The archive, as a concept, an action, and a physical repository of historical traces and material fragments, has a central place within contemporary film and moving image studies. The archive is not only a location for historical research; it also functions as a source of images and materials to be mined by filmmakers and media artists. Many studies of the archive have focused on these two dominant approaches to the use and formulation of moving image archives, especially in studies of documentary and avant-garde compilation or found footage cinema. Increasingly, film and media scholars are also turning to the archive to revise histories of film theory, film production, and its distribution and circulation, especially in post-colonial, historiographical, and transnational film scholarship. As such, the archive becomes as much a site of struggle and contested histories, as it is a site of creative inspiration and cultural preservation.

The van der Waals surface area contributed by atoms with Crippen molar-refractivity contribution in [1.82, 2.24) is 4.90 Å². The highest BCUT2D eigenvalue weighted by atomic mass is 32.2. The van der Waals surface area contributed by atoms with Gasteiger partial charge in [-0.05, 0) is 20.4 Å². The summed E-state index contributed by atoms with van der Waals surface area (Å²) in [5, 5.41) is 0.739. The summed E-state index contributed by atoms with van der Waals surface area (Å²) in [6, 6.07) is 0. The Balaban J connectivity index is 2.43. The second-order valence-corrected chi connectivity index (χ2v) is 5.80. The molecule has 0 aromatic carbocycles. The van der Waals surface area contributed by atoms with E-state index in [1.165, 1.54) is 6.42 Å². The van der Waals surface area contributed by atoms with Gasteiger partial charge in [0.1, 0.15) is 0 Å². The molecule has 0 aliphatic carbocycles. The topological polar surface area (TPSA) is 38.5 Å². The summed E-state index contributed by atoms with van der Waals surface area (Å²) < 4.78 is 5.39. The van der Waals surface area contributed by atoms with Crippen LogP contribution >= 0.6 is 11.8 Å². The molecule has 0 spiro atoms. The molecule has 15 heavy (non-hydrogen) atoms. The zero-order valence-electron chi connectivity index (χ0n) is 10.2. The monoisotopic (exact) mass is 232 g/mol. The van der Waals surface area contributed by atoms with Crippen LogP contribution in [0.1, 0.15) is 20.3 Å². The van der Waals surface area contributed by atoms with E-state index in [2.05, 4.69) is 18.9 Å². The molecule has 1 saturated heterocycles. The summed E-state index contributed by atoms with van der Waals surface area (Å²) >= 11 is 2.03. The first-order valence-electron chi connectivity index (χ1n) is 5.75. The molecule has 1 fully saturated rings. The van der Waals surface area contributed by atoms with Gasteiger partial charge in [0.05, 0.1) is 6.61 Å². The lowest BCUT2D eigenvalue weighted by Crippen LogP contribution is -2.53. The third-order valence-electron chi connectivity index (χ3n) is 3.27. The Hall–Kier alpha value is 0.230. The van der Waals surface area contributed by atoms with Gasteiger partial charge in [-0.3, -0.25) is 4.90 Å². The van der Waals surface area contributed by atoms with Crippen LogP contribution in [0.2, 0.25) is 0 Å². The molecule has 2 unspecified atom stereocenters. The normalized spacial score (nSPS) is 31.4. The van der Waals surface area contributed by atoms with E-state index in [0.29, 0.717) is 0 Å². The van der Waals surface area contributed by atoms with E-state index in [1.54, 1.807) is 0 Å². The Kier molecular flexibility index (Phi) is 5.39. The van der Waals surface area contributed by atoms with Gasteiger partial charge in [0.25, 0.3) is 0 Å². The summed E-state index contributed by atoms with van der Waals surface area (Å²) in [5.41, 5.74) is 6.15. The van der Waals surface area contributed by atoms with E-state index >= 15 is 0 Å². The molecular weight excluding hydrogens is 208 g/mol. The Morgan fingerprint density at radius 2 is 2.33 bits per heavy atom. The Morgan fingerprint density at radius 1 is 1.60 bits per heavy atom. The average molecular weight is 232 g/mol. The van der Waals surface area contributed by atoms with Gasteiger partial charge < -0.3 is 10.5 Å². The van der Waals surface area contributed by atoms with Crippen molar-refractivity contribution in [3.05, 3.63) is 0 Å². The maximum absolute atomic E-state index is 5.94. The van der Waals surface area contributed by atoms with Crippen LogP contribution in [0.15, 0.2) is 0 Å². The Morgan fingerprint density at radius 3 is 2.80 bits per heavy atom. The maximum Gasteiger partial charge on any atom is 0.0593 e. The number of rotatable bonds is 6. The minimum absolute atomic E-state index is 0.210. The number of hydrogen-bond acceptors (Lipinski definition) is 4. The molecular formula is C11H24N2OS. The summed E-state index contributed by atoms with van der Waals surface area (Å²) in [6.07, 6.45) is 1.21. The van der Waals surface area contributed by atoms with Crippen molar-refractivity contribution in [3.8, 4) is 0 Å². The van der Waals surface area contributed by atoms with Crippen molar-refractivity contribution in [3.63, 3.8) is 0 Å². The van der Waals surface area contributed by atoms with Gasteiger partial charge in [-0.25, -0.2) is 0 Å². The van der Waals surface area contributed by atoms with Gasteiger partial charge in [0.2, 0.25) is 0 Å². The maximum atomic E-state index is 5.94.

With the transnational and global turn in film scholarship, a greater analysis of the circulation and display of archival materials and moving images is necessary to understand how archival access might impact the current assessment of global and local shifts. In this special issue on the moving image archive, we wish to focus on both the sites of archival preservation and display of moving images (including museums, art galleries, institutional archives, private collections, and the Internet), as well as the circulatory and creative networks that connect them. In doing so, we intend to bring questions of circulation and exhibition into dialogue with the archive, in addition to a focus on the archive as a concept and method of artistic practice.
Submissions may include, but are not by any means limited to, topics such as: